Lively, entertaining reviews of, and essays on, old and newer films and everything relating to them, written by professional author William Schoell.

Thursday, June 30, 2016


Jack La Rue as Pete Oliver
SWAMP WOMAN (1941). Director: Elmer Clifton.

An innocent jailbird named Jeff Carter (Richard Deane) escapes into swampland where an isolated community has thrived, if that's the word, for decades. Chased by determined Det. Lt. Rance (Ian MacDonald), Jeff runs into Lizbet Tollington (Mary Hull), who thinks Jeff is mighty "purty" and wants to keep him. This does not sit well with local moonshiner Pete Oliver (Jack La Rue), who had hoped to marry Lizbet himself. Back into town sashays the "Swamp Woman" herself, Annabelle (Ann Corio), Lizbet's older sister, who in turn is being sought by old vaudeville colleague "Flash" Brand (Jay Novello). Will the assorted love and legal troubles of these characters be happily resolved? A cheap PRC release, Swamp Woman features a minor but interesting story and has several flavorful performances from such good character actors as Novello [The Lost World] and La Rue [The Story of Temple Drake], who makes an impression as the tough if heartbroken Pete. Deane had handsome, sensitive features and was a good actor, but he only had five credits. Corio had few movie credits as well and Hull only appeared in this one picture. Elmer Clifton also directed the wonderful Universal serial The Secret of Treasure Island. Not to be confused with Roger Corman's far superior Swamp Women.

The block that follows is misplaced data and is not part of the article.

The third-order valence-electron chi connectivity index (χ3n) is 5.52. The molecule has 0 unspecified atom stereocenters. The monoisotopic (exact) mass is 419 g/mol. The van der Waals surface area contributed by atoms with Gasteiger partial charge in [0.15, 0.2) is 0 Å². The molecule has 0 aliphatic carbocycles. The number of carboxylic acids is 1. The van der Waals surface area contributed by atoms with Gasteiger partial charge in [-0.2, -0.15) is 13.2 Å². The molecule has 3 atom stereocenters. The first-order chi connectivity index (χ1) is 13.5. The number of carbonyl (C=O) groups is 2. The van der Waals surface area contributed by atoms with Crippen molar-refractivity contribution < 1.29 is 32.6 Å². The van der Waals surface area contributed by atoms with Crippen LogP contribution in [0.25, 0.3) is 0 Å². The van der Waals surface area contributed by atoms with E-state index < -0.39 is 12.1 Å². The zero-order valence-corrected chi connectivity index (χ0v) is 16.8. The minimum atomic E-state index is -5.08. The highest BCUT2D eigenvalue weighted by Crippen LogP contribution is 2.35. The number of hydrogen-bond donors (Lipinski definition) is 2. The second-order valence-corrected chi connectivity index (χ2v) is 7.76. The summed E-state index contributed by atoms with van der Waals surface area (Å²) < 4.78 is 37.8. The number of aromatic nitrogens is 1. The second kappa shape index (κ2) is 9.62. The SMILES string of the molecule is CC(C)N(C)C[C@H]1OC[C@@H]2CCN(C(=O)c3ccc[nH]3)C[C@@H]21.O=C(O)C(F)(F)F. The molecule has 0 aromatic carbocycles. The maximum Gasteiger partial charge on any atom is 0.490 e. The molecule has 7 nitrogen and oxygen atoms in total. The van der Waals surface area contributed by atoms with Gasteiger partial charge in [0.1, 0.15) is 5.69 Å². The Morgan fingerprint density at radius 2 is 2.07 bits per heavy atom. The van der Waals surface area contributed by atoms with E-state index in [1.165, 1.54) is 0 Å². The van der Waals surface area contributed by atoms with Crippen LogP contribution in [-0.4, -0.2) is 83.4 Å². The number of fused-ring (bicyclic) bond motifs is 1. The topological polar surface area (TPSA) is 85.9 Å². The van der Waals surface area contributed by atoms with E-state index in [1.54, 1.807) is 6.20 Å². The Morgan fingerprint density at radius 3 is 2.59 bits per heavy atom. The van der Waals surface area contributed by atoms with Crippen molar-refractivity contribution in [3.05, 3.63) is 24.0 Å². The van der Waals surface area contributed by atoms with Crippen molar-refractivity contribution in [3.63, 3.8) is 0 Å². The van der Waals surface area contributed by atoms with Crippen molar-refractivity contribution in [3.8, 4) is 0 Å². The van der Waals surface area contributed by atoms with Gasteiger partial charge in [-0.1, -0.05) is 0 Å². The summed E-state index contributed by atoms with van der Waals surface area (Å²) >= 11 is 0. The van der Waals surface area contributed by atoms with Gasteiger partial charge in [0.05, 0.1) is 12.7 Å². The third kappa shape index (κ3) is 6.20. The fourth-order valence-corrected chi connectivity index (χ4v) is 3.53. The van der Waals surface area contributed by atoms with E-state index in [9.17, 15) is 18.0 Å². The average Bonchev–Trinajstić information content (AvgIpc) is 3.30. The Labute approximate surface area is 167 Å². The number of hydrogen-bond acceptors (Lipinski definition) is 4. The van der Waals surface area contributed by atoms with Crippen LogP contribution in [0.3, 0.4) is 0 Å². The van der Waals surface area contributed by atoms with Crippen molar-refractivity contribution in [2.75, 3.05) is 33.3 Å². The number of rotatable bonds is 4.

Verdict: There are worse things in the swamp. **.

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